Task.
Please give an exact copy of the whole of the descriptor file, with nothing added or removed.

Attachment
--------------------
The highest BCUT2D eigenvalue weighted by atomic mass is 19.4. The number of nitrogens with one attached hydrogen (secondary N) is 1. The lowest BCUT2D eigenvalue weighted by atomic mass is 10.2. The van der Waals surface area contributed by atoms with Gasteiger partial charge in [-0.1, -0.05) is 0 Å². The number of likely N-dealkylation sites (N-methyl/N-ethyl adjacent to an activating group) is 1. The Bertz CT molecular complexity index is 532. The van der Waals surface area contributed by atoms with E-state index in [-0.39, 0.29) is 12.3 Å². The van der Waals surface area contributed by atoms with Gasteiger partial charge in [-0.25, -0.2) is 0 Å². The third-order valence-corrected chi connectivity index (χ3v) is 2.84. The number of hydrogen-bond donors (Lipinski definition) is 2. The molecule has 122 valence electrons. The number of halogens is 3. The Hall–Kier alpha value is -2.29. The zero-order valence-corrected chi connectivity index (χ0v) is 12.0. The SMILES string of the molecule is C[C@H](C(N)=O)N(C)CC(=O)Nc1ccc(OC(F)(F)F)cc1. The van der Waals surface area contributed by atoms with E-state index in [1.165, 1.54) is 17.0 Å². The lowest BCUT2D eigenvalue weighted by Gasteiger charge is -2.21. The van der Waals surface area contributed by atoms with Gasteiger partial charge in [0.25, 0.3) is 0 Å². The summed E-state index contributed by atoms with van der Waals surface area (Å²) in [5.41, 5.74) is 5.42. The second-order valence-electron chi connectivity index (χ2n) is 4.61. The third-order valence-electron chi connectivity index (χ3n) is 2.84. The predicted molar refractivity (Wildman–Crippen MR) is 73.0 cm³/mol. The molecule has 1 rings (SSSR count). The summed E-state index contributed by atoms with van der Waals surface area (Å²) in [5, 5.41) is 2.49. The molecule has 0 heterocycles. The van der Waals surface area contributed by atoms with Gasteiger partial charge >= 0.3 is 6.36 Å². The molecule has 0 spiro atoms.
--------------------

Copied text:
The highest BCUT2D eigenvalue weighted by atomic mass is 19.4. The number of nitrogens with one attached hydrogen (secondary N) is 1. The lowest BCUT2D eigenvalue weighted by atomic mass is 10.2. The van der Waals surface area contributed by atoms with Gasteiger partial charge in [-0.1, -0.05) is 0 Å². The number of likely N-dealkylation sites (N-methyl/N-ethyl adjacent to an activating group) is 1. The Bertz CT molecular complexity index is 532. The van der Waals surface area contributed by atoms with E-state index in [-0.39, 0.29) is 12.3 Å². The van der Waals surface area contributed by atoms with Gasteiger partial charge in [-0.25, -0.2) is 0 Å². The third-order valence-corrected chi connectivity index (χ3v) is 2.84. The number of hydrogen-bond donors (Lipinski definition) is 2. The molecule has 122 valence electrons. The number of halogens is 3. The Hall–Kier alpha value is -2.29. The zero-order valence-corrected chi connectivity index (χ0v) is 12.0. The SMILES string of the molecule is C[C@H](C(N)=O)N(C)CC(=O)Nc1ccc(OC(F)(F)F)cc1. The van der Waals surface area contributed by atoms with E-state index in [1.165, 1.54) is 17.0 Å². The lowest BCUT2D eigenvalue weighted by Gasteiger charge is -2.21. The van der Waals surface area contributed by atoms with Gasteiger partial charge in [0.25, 0.3) is 0 Å². The summed E-state index contributed by atoms with van der Waals surface area (Å²) in [5.41, 5.74) is 5.42. The second-order valence-electron chi connectivity index (χ2n) is 4.61. The third-order valence-electron chi connectivity index (χ3n) is 2.84. The predicted molar refractivity (Wildman–Crippen MR) is 73.0 cm³/mol. The molecule has 1 rings (SSSR count). The summed E-state index contributed by atoms with van der Waals surface area (Å²) in [5, 5.41) is 2.49. The molecule has 0 heterocycles. The van der Waals surface area contributed by atoms with Gasteiger partial charge >= 0.3 is 6.36 Å². The molecule has 0 spiro atoms.